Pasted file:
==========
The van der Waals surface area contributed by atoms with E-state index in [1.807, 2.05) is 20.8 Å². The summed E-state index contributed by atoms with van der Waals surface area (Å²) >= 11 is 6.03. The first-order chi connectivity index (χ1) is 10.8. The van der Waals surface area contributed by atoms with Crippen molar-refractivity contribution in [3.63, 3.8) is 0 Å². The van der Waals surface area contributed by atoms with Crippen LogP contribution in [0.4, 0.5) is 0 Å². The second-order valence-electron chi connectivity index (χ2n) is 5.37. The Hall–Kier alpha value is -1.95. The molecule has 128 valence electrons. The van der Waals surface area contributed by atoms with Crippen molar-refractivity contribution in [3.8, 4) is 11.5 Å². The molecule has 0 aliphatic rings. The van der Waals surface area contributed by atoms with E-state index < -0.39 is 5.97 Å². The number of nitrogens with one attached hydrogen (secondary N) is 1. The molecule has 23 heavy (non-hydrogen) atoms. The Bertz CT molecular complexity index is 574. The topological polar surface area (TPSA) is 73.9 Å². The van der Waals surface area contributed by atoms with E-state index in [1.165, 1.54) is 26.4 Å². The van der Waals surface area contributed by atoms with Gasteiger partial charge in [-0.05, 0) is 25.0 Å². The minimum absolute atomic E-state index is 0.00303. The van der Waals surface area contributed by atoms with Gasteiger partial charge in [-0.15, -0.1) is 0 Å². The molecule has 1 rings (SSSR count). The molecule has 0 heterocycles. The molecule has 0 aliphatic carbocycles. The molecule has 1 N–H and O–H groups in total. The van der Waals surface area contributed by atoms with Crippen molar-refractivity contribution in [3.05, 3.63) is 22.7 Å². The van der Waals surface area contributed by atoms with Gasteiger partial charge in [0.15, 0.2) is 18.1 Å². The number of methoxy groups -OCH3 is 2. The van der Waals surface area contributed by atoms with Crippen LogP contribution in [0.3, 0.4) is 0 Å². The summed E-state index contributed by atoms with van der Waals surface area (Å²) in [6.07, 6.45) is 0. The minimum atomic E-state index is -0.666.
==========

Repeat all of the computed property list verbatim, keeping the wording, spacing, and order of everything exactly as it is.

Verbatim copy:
The van der Waals surface area contributed by atoms with E-state index in [1.807, 2.05) is 20.8 Å². The summed E-state index contributed by atoms with van der Waals surface area (Å²) >= 11 is 6.03. The first-order chi connectivity index (χ1) is 10.8. The van der Waals surface area contributed by atoms with Crippen molar-refractivity contribution in [3.63, 3.8) is 0 Å². The van der Waals surface area contributed by atoms with Crippen LogP contribution in [0.4, 0.5) is 0 Å². The second-order valence-electron chi connectivity index (χ2n) is 5.37. The Hall–Kier alpha value is -1.95. The molecule has 128 valence electrons. The van der Waals surface area contributed by atoms with Crippen molar-refractivity contribution in [3.8, 4) is 11.5 Å². The molecule has 0 aliphatic rings. The van der Waals surface area contributed by atoms with E-state index < -0.39 is 5.97 Å². The number of nitrogens with one attached hydrogen (secondary N) is 1. The molecule has 23 heavy (non-hydrogen) atoms. The Bertz CT molecular complexity index is 574. The topological polar surface area (TPSA) is 73.9 Å². The van der Waals surface area contributed by atoms with E-state index in [1.165, 1.54) is 26.4 Å². The van der Waals surface area contributed by atoms with Gasteiger partial charge in [-0.05, 0) is 25.0 Å². The minimum absolute atomic E-state index is 0.00303. The van der Waals surface area contributed by atoms with Gasteiger partial charge in [-0.15, -0.1) is 0 Å². The molecule has 1 rings (SSSR count). The molecule has 0 heterocycles. The molecule has 0 aliphatic carbocycles. The molecule has 1 N–H and O–H groups in total. The van der Waals surface area contributed by atoms with Crippen molar-refractivity contribution in [3.05, 3.63) is 22.7 Å². The van der Waals surface area contributed by atoms with Gasteiger partial charge in [0.15, 0.2) is 18.1 Å². The number of methoxy groups -OCH3 is 2. The van der Waals surface area contributed by atoms with Crippen LogP contribution in [0.3, 0.4) is 0 Å². The summed E-state index contributed by atoms with van der Waals surface area (Å²) in [6.07, 6.45) is 0. The minimum atomic E-state index is -0.666.